I'm also lucky that so many people have helped me along the way, with information, tips, tutorials on commercial real estate development and construction, and zoning, and urban planning, and all the other things I really knew nothing about before I started down this path.
And I'm really lucky that over the years people who have stumbled onto the site have found it interesting, which is what has pushed me to keep going, even if it's in a somewhat less-than-optimal fashion right now. Because, really, all I wanted was some cool pictures to be able to look back on.
Without getting into detail, my pulling back somewhat
has definitely been the right thing to do, and the times when I go days or even weeks without posting aren't really just me being lazy. But the funny thing is, I still research and track all the minutiae the same way--it's just that final step of writing it out that I can't always get through.
I think, though, that 2013 is going to have a lot of the "milestones" that still propel me to post--restaurants will open
, other retail may come along, and maybe some buildings will get started. And there still will be pictures to be taken. Because, even if I wanted to, I don't think I could ever really stop watching the neighborhood change, and if I'm going to watch it, and photograph it, I might as well keep blabbing on about it, and might as well share it with anyone still interested.
So go look at the pictures from January 19, 2003
(and all the others that I've put online
), since that's what this was really all about. And accept my deep appreciation for being along for the ride.
*I say "real excursion", and date the blog's anniversary to Jan. 19, 2003, because that was the first time I took photos and then put them on the web, and really began this life-consuming project. But I need to note that I did also take some photos of the neighborhood back in the fall of 2000, during the reconstruction of M Street and the Navy Yard's renovation for NAVSEA, with my old film camera--but I forgot about them and didn't even develop the film until sometime in 2004 (hence the rotten quality!).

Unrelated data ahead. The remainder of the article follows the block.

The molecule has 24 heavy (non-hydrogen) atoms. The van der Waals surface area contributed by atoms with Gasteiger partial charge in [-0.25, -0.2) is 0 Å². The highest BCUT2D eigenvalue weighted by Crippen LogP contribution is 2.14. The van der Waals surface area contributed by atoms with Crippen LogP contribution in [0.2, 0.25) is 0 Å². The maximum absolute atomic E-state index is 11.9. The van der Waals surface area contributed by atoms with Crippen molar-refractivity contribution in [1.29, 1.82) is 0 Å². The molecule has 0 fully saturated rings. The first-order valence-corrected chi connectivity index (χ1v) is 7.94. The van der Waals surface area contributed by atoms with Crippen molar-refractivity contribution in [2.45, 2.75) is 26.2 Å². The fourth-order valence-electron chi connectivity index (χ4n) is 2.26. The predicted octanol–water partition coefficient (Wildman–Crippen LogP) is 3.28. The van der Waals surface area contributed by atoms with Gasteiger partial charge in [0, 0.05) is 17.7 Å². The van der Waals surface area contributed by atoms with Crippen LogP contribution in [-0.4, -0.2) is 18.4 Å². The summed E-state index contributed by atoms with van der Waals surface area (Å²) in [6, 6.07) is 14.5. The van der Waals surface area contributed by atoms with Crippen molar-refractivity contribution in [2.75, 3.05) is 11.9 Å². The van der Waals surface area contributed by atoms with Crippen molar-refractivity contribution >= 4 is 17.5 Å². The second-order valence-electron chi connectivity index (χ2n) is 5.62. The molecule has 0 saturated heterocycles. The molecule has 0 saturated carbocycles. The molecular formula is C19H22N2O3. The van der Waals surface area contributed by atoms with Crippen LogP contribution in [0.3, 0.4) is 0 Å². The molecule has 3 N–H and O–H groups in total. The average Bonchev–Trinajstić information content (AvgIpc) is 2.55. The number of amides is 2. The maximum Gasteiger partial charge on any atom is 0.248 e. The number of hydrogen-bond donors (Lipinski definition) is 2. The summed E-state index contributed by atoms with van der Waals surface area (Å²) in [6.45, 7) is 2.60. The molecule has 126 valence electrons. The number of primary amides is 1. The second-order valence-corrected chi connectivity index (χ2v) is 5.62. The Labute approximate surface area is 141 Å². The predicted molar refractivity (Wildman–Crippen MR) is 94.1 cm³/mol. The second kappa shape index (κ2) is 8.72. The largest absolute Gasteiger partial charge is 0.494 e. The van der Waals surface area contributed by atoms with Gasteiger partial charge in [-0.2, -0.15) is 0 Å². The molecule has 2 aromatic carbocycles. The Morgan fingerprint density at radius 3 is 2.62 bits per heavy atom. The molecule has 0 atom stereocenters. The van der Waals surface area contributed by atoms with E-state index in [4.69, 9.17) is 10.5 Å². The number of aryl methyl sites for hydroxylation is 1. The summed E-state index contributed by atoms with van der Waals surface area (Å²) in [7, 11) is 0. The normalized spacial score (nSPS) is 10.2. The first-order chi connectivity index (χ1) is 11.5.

**Only about one third of the photos I've taken are actually on the web site, by the way.
Van Ness Elementary Apparently Still on Track For 2015 Reopening
Jan 17, 2013 8:02 PM
As part of a release outlining the impacts on Ward 6
of today's School Consolidation Plan
announced by DC Public Schools Chancellor Kaya Henderson, Tommy Wells said this:
"The Chancellor again committed to reopening Van Ness Elementary in near Southeast for the 2015-16 school year and expects to share further details of the academic curriculum and planning later this year."
No details beyond that morsel, but it should be welcome news for the parents of the neighborhood, who long for an elementary school close by. Van Ness, at 5th and M SE, has been closed since 2006
, as the number of neighborhood school-aged children dwindled with the closing of the Capper/Carrollsburg
public housing project to make way for the mixed-income Capitol Quarter
Vats of Beer! Or At Least the Vats to Make Vats of Beer
Jan 15, 2013 12:32 PM
Within the past few days, readers have sent tweets with photos of brewing equipment being delivered
to soon-to-be-Gordon Biersch
at 100 M and inside the space
at the Boilermaker Shops
that will become Bluejacket
No official timeframe on when either of these restaurants will open, though a Biersch employee told the Post